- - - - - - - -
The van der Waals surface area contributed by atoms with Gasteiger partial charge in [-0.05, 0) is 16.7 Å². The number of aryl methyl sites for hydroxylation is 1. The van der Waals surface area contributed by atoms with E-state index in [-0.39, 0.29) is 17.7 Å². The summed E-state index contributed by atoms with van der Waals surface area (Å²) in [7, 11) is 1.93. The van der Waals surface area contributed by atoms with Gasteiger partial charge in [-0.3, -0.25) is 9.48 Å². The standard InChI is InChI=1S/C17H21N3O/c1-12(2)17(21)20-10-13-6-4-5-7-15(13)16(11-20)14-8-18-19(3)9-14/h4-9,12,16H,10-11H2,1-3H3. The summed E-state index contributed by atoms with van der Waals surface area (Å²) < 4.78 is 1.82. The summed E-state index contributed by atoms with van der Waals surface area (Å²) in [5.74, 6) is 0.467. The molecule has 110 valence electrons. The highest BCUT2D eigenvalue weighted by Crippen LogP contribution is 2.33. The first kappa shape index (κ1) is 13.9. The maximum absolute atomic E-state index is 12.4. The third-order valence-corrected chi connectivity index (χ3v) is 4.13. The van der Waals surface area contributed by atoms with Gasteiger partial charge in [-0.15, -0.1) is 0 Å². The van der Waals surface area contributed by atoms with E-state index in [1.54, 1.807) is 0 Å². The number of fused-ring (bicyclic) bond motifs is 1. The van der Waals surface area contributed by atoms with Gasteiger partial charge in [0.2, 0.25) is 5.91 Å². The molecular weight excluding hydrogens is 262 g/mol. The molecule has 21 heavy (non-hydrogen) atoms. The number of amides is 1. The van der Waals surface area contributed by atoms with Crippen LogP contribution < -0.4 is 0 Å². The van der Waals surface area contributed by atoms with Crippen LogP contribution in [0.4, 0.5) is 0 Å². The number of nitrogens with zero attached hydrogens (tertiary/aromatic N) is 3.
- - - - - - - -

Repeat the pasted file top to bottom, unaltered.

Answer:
The van der Waals surface area contributed by atoms with Gasteiger partial charge in [-0.05, 0) is 16.7 Å². The number of aryl methyl sites for hydroxylation is 1. The van der Waals surface area contributed by atoms with E-state index in [-0.39, 0.29) is 17.7 Å². The summed E-state index contributed by atoms with van der Waals surface area (Å²) in [7, 11) is 1.93. The van der Waals surface area contributed by atoms with Gasteiger partial charge in [-0.3, -0.25) is 9.48 Å². The standard InChI is InChI=1S/C17H21N3O/c1-12(2)17(21)20-10-13-6-4-5-7-15(13)16(11-20)14-8-18-19(3)9-14/h4-9,12,16H,10-11H2,1-3H3. The summed E-state index contributed by atoms with van der Waals surface area (Å²) < 4.78 is 1.82. The summed E-state index contributed by atoms with van der Waals surface area (Å²) in [5.74, 6) is 0.467. The molecule has 110 valence electrons. The highest BCUT2D eigenvalue weighted by Crippen LogP contribution is 2.33. The first kappa shape index (κ1) is 13.9. The maximum absolute atomic E-state index is 12.4. The third-order valence-corrected chi connectivity index (χ3v) is 4.13. The van der Waals surface area contributed by atoms with Gasteiger partial charge in [-0.15, -0.1) is 0 Å². The van der Waals surface area contributed by atoms with E-state index in [1.54, 1.807) is 0 Å². The number of fused-ring (bicyclic) bond motifs is 1. The van der Waals surface area contributed by atoms with Gasteiger partial charge in [0.2, 0.25) is 5.91 Å². The molecular weight excluding hydrogens is 262 g/mol. The molecule has 21 heavy (non-hydrogen) atoms. The number of amides is 1. The van der Waals surface area contributed by atoms with Crippen LogP contribution < -0.4 is 0 Å². The van der Waals surface area contributed by atoms with Crippen LogP contribution in [0.4, 0.5) is 0 Å². The number of nitrogens with zero attached hydrogens (tertiary/aromatic N) is 3.